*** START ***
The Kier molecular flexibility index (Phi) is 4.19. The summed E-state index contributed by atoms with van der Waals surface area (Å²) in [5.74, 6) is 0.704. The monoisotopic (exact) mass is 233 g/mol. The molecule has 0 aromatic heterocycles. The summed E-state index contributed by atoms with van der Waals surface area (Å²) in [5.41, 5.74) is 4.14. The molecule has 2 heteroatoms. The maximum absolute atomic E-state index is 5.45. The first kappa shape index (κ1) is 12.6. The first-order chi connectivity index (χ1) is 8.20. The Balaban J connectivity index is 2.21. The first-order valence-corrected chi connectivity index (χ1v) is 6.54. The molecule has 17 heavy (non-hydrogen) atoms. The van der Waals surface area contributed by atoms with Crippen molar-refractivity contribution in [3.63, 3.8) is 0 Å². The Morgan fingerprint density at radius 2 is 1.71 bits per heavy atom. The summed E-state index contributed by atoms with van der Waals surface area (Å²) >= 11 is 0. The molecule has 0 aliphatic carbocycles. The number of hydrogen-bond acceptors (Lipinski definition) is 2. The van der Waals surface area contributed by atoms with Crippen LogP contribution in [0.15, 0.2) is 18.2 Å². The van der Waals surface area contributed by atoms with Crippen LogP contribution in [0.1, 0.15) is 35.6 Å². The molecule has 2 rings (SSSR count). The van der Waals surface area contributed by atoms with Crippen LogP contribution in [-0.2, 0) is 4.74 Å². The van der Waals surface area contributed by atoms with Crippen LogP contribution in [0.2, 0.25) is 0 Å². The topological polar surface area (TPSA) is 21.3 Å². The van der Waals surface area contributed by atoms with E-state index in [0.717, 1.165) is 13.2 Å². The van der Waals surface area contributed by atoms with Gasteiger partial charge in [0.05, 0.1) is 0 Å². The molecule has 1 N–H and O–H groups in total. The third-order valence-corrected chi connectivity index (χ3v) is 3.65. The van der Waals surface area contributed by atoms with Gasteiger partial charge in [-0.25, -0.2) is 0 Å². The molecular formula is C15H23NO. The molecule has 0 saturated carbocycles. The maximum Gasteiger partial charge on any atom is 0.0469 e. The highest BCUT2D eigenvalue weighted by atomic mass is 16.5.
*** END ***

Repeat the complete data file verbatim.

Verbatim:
The Kier molecular flexibility index (Phi) is 4.19. The summed E-state index contributed by atoms with van der Waals surface area (Å²) in [5.74, 6) is 0.704. The monoisotopic (exact) mass is 233 g/mol. The molecule has 0 aromatic heterocycles. The summed E-state index contributed by atoms with van der Waals surface area (Å²) in [5.41, 5.74) is 4.14. The molecule has 2 heteroatoms. The maximum absolute atomic E-state index is 5.45. The first kappa shape index (κ1) is 12.6. The first-order chi connectivity index (χ1) is 8.20. The Balaban J connectivity index is 2.21. The first-order valence-corrected chi connectivity index (χ1v) is 6.54. The molecule has 17 heavy (non-hydrogen) atoms. The van der Waals surface area contributed by atoms with Crippen molar-refractivity contribution in [3.63, 3.8) is 0 Å². The Morgan fingerprint density at radius 2 is 1.71 bits per heavy atom. The summed E-state index contributed by atoms with van der Waals surface area (Å²) >= 11 is 0. The molecule has 0 aliphatic carbocycles. The number of hydrogen-bond acceptors (Lipinski definition) is 2. The van der Waals surface area contributed by atoms with Crippen LogP contribution in [0.15, 0.2) is 18.2 Å². The van der Waals surface area contributed by atoms with Crippen LogP contribution in [0.1, 0.15) is 35.6 Å². The molecule has 2 rings (SSSR count). The van der Waals surface area contributed by atoms with Crippen LogP contribution in [-0.2, 0) is 4.74 Å². The van der Waals surface area contributed by atoms with Crippen LogP contribution in [0.2, 0.25) is 0 Å². The topological polar surface area (TPSA) is 21.3 Å². The van der Waals surface area contributed by atoms with E-state index in [0.717, 1.165) is 13.2 Å². The van der Waals surface area contributed by atoms with Gasteiger partial charge in [0.05, 0.1) is 0 Å². The molecule has 1 N–H and O–H groups in total. The third-order valence-corrected chi connectivity index (χ3v) is 3.65. The van der Waals surface area contributed by atoms with Gasteiger partial charge in [-0.25, -0.2) is 0 Å². The molecular formula is C15H23NO. The molecule has 0 saturated carbocycles. The maximum Gasteiger partial charge on any atom is 0.0469 e. The highest BCUT2D eigenvalue weighted by atomic mass is 16.5.